“If our audience leaves the theatre and the first thing they say is ‘where are the car keys’ then we haven’t done our job.” [by James Wenley]
Shane Bosher admits he would make a dreadful lawyer “and even worse mechanic”. Good thing then he is the Artistic Director of Auckland’s Silo Theatre Company, a position he has held since 2002, and seems rather quite good at it – turning the company into a theatre force to be reckoned with, and overseeing a number of memorable productions both at the former Silo Theatre space (now known as the Basement) and their new home in The Herald Theatre since 2008.
This year, Shane and the company are embarking on a series of genre busting plays under the season tagline ‘exploded narratives’. These include reimaginings of classicists Ibsen and Moliere, as well as brand new work and a sort of ‘hip hop’ play. The year will see Silo performing at the Herald Theatre and the new Q Theatre, but first up, Silo have teamed up with 42 Below Vodka and are performing, unusually, in a bar.
That play is Did I believe it?, directed by Oliver Driver and written with Jodie Molloy, who Shane says is “responsible for pulling all the dramaturgical strands together and being a bit of a joke doctor, which she’s done on things like the Jacqui Brown diaries and basically anything that Jeremy Wells has ever made”. It stars Toni Potter, Adam Gardiner, Brett O’Gorman and Dean O’Gorman
Oliver Driver had the initial inspiration a number of years ago when he was running Auckland Theatre Company’s 2nd Unit Development program. Together with Frith Walker, now Silo Theatre’s Executive Producer, they would go into clubs and wonder why they never saw these types of people at the theatre. Oliver devised a play with emerging actors about one night in the city, and gave tickets away to people in clubs, who ended up coming to the theatre over the course of the season. The process was repeated the following year and would become the basis of Silo Theatre’s Ensemble Project.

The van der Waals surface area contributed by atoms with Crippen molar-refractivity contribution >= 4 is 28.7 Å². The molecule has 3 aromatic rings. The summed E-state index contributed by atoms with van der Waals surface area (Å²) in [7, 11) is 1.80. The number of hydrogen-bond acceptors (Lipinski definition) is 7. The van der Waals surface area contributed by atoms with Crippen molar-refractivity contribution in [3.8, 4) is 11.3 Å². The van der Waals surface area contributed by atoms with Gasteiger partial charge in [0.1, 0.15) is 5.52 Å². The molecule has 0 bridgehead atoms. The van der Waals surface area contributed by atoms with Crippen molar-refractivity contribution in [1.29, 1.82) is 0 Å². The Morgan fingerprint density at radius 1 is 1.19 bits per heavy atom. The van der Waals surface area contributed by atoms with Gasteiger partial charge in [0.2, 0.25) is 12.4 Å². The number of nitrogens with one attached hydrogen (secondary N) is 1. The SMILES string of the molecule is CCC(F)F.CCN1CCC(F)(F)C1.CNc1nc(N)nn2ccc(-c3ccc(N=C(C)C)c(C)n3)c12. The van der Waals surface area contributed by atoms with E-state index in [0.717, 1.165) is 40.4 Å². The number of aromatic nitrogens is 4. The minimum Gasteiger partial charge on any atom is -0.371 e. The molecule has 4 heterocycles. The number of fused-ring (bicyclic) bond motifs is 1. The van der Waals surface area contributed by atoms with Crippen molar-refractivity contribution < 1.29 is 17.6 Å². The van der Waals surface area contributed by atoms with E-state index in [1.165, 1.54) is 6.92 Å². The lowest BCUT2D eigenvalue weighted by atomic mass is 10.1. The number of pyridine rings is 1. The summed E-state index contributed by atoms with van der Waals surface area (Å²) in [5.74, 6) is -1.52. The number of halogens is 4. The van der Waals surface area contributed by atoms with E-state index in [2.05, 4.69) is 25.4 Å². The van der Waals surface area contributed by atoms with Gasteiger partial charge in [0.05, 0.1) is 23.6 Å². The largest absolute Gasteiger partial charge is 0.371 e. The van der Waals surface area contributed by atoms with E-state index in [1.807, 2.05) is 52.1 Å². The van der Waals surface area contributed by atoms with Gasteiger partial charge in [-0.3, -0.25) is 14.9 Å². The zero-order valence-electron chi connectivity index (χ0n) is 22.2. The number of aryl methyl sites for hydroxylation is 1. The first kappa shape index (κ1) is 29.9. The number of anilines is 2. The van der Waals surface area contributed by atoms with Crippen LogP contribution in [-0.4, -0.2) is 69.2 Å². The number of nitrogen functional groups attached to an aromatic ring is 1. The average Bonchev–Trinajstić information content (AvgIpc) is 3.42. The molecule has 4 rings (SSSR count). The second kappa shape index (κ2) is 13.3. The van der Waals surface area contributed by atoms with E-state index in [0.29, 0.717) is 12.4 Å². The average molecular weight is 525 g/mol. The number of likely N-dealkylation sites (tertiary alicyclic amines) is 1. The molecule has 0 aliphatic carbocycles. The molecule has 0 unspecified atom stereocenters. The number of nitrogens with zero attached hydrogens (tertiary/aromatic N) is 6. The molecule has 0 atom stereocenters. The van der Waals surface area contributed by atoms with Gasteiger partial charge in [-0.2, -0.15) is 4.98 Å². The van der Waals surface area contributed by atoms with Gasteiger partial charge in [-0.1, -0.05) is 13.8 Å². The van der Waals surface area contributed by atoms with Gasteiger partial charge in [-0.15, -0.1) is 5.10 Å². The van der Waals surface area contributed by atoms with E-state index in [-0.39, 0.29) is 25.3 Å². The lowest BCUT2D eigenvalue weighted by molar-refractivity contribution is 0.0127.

It was a night at the bar last year that Shane and Oliver began to solidify the idea for Did I believe it? Shane continues the story:
Oo hoo hoo hoo… [by James Wenley]
Poor Boy is a song written by kiwi music royalty Tim Finn and released in 1980 on Split Enz’s True Colours album. The lyrics ‘My love is alien, I picked her up by chance / She speaks to me in ultra-high frequency’ are apparently about a ‘poor boy’ who falls in love with an alien, who he can only hear through radio interference. Righty. It seems a strange choice then for this song to become the title and main musical theme of Poor Boy, a play that makes much use of Tim Finn’s music, about a man killed in a traffic accident who returns 7 years to the day of his death in the body of a 7 year old boy.
Poor Boy, the play, begins surreally. A tricycle moves seemingly by itself. A man walks in wearing a large Zebra mask. This is Danny (Roy Snow) the dead man who will inhabit the body of Boy (Finn McLachlan at my performance, who alternates the role with Mitchell Hageman). He sings the titular track in an almost low key way, the music never quite bursting into the full Split Enz version that we know. An intentional choice.
Poor Boy, a collaboration between playwright Matt Cameron and composer Tim Finn, had seasons in Melbourne and Sydney in 2009 where they apparently aimed to replicate closely the original versions of Finn’s songs, which include Into the Water, Ghost Girl and Unsinkable. In Auckland Theatre Company’s version, under director Raymond Hawthorne and Musical Director John Gibson, the songs and play have been re-jigged. Gibson’s versions adhere less strictly to the originals, a decision, along with removing the interval and tightening the play, I imagine strengthens the experience considerably (John Gibson says they felt the songs needed to be bought more into the world of the play), especially since the connections between some songs and plot is tenuous at best, though points for making Poor Boy’s thematic impossible love and radio references work.